I believe the answer is yes, but I have not worked it out. Note that one estimate of the size of $n$ involves summing prime reciprocals for odd primes, and that the answer thus is no if $n \lt 23$. The answer is probably still no for $n \lt 50$, but I am unsure of this.

However, a yes answer backed up with detail about $m$ and $n$ is not a deal breaker for me. I am willing to make a construction where I start with $n$ large enough (so that $L \geq 2k$ for example) to get what I need. In fact, what I really need is (with minimum having $m$ taken over all integers) $K(n) = \min_m \{ $ the size of the largest subset of mutually coprime integers from $I \}$. Let us define in parallel $L(n) = \min_m \mid L(m,n) \mid$ .

Next question : How do the growth rates of $L(n)$ and $K(n)$ compare with $n$? In particular, is $2*K(n) \gt L(n)$ for every $n$?

One can prove (as is done in the above post asking about Landau's function; there $C(k)$ is a function of Jacobsthal) that $L(n)=K(n)=$ function related to $C(K(n))$ for $n$ at most 22. I tried there to build a set using $L(m,n)$; a problem arises in that an element poorly chosen later may not be coprime to an earlier chosen element. Another problem is that it is not clear what the set $L(m,n)$ looks like in general. Westzynthius gives explicitly that there are $m$ where max $L(m,n)$ is less than any fraction of $n$ for $n$ sufficiently large (so pick a fraction $\epsilon$, then there are $n$ large such that the Max is less than $\epsilon n$). In particular, there are intervals of consecutive numbers with every number having a significant smooth factor, I.e. every number is a multiple of some number with several distinct prime factors less than $n$.

However, if $L(n)$ does not grow much faster than $K(n)$, then if we want $k$ coprimes, we pick $n$ with $L(n)$ not much larger than (say) $2*k$, do our construction using $LPF$, and get the $k$ coprimes, and do this in a small enough interval. Then we can use the results to give asymptotics to the generalized Landau function.

So finally, Question: Is there any literature on (or approaching) $L(n)$ and its relation to $K(n)$?

This feels like a decent and original academic research topic to me. If it is, and a student wants to work on it (or an advisor wants to suggest it to a student), I would like to know about it and share some further ideas. Please let me know of this happens.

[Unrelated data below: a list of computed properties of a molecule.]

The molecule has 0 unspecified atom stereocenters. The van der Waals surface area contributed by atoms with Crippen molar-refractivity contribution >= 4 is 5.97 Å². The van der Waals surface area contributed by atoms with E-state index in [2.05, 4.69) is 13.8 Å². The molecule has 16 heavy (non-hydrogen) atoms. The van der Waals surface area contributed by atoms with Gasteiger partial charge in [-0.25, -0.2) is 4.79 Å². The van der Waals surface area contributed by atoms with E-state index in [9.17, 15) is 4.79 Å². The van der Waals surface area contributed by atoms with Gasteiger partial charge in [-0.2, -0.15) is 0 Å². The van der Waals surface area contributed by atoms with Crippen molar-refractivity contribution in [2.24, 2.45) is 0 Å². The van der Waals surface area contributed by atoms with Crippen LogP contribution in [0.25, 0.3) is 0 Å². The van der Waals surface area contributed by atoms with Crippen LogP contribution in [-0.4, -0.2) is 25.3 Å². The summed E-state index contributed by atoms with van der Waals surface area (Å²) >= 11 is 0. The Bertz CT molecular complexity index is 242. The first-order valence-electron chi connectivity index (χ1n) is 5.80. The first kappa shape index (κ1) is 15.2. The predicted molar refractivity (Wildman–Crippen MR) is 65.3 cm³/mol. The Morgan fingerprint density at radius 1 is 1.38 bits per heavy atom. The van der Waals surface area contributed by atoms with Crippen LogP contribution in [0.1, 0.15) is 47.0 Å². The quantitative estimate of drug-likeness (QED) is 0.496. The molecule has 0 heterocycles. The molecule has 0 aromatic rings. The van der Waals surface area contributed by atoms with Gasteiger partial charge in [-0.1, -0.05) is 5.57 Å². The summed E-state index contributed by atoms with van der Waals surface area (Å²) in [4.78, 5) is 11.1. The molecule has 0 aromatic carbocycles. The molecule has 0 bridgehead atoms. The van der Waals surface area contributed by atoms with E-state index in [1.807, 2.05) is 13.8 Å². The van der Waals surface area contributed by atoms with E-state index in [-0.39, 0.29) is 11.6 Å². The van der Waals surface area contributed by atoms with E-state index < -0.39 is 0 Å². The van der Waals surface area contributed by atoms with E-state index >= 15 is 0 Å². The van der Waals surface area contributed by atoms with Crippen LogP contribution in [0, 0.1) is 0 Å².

Gerhard "To Start 2019 Off Right" Paseman, 2019.01.01.

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    $\begingroup$ Check out the papers by Ahlswede and Khachatrian in Acta Arithmetica. (Maximal sets of numbers not containing $k+1$ pairwise coprime integers. ..) $\endgroup$ – Lucia Jan 3 at 3:12
  • $\begingroup$ @Lucia, thanks for the references. As I understand it, most of their (A and Kh) results apply either to the case k=2 (but among subsets of odd numbers in some cases) or to arbitrary k but always using the interval I with m=0, in which case for me L for [1,n] and K both equal 1+pi(n). I do not see how to translate their results to nonzero m, nor further to apply them to determine when L > K could happen. Do you see an application? Gerhard "Maybe I Need New Glasses?" Paseman, 2019.01.02. $\endgroup$ – Gerhard Paseman Jan 3 at 7:42
  • $\begingroup$ Here is a related question which maybe you can answer, using terminology from their papers. Given n sufficiently large, let F be (m,n] intersect with their E(n,k,s). How big must m be to keep F from having k distinct coprimes? Gerhard "Feels This Is Also Original" Paseman, 2019.01.02. $\endgroup$ – Gerhard Paseman Jan 3 at 7:58
  • $\begingroup$ An attempt at answering the first question is: let N be a large primorial divided by (say) 30. Let there be an interval of length greater than 5p where p is the largest prime factor of N, such that every number in the interval is not coprime to N. If we can arrange L for this interval to be $\pi(p)$, then K is at most L-3. Gerhard "Still Trying To Arrange Thoughts" Paseman, 2019.01.03. $\endgroup$ – Gerhard Paseman Jan 4 at 2:06